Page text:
Representing Parish and Moore is the Washington DC law firm of Bassman Mitchell and Alfano, advocates for petroleum marketers for over two-and-a-half decades.

    "It's too early to predict whether Krogers will settle out of court," said founding partner Bob Bassman, "but either way we're ready to go to trial and we're optimistic that we will obtain a favorable judgment. Krogers may be one of the largest supermarket chains in the country, but that doesn't give it the right to step outside the law."

    In California the spirit of Prohibition lingers on in the form of a new regulatory threat by local governments over retailers selling alcoholic beverages.

    "After Prohibition was repealed in 1933," says Paul A. Smith, vice president of government relations for the California Grocers Association (CGA), "regulations governing alcoholic beverages came primarily from state regulators. But starting in the early '90s, municipalities began trying to impose their own local rules on licensees. It started out with license conditions such as no single container sales or no sales after 11:00 pm.

    “Now, we've moved to a new level -- local governments want to attach the alcoholic beverage license to conditional-use permits for things such as requiring fences around parking lots or special lighting and landscaping. All of these local conditions have the dramatic effect of devaluing a license and its operation."

    Today, a local government in California can impose license restrictions on a new licensee, primarily when a retail outlet is being constructed. Local governments can also petition state regulators to impose license restrictions when there's a license transfer. For long-time retail licensees, however, local governments have few, if any, powers to impose restrictions, leaving all authority with state regulators.

    But that hasn't stopped them from trying.

    "We were able to fight off local governments most recently by defeating a bill in July that would have given them greater regulatory powers. But I expect retailers will face this threat for some time, because suggesting that alcoholic beverage licensees 'police' their immediate surroundings is an easy way for a local official to make a name for himself in the community,” observed CGA's Smith.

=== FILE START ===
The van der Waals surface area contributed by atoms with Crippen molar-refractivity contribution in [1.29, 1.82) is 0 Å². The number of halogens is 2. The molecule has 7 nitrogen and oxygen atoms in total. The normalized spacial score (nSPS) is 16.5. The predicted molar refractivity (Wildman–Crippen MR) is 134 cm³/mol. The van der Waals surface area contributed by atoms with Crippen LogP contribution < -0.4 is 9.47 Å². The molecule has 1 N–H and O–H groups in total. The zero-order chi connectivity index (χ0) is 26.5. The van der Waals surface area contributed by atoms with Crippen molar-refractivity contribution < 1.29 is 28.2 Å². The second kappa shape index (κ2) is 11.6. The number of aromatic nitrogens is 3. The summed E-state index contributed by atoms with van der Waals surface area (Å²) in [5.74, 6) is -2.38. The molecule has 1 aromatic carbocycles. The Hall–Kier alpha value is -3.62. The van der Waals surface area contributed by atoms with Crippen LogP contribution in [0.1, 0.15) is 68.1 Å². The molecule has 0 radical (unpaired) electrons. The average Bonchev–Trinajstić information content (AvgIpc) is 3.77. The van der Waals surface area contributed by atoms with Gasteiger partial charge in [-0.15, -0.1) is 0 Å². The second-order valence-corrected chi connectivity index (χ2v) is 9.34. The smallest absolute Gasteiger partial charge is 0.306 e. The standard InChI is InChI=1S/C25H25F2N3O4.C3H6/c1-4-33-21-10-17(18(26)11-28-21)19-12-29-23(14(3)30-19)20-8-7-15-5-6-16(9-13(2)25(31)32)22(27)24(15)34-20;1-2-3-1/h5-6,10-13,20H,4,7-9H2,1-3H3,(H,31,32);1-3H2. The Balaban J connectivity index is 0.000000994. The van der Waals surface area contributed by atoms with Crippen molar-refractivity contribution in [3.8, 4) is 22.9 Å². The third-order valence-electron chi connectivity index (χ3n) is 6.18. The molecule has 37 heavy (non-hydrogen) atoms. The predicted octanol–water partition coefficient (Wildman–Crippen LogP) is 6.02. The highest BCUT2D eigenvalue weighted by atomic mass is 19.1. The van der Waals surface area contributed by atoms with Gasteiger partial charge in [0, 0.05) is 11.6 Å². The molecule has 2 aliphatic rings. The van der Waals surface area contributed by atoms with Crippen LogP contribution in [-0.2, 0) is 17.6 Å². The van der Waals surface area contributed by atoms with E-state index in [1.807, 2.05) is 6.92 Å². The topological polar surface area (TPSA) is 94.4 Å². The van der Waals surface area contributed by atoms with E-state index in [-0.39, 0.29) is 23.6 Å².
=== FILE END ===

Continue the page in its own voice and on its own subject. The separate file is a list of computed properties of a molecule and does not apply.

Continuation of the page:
"The best way for retailers to control the situation, therefore, is to maintain a dialogue with local governments so that locals understand the dynamics we operate under. Until we can explain our case, local governments will continue to see retailers as fair game for regulations," concluded Smith.

    Finally, speaking of California, we note Gore Vidal's trenchant observation in a moment of elevated self-discovery: "Every time a friend succeeds,” he said, “a little something in me dies."

    He could have been talking about California, because, although many won't admit it, everyone envies The Golden State. Every perfect orange generates a twinge of envy.

    So when events conspire to give the Starlet State a slap, does the opposite occur? Do we empathize? Or do we revel in the moment?

    Test yourself.

    "There was an accident at the Chevron refinery in El Segundo," reports Jay McKeeman, government relations director of the California Independent Petroleum Marketers Association, "which caused severe supply problems throughout the state, including some spot outages, leading to historic highs in diesel prices.

    "The problem," says McKeeman, "is that California requires unique fuel formulas to satisfy state air quality requirements, so we can't just get 'off the shelf' petroleum products from elsewhere. We have to wait until out-of-state refineries ramp up to produce CARB-compliant diesel, and then we have to wait again for it to be delivered. We're at the mercy of a captive market, so all we can do is wait."

    Everyone wishes them well, of course, and we assume the Gore Vidal conceit doesn't at all apply…don't we?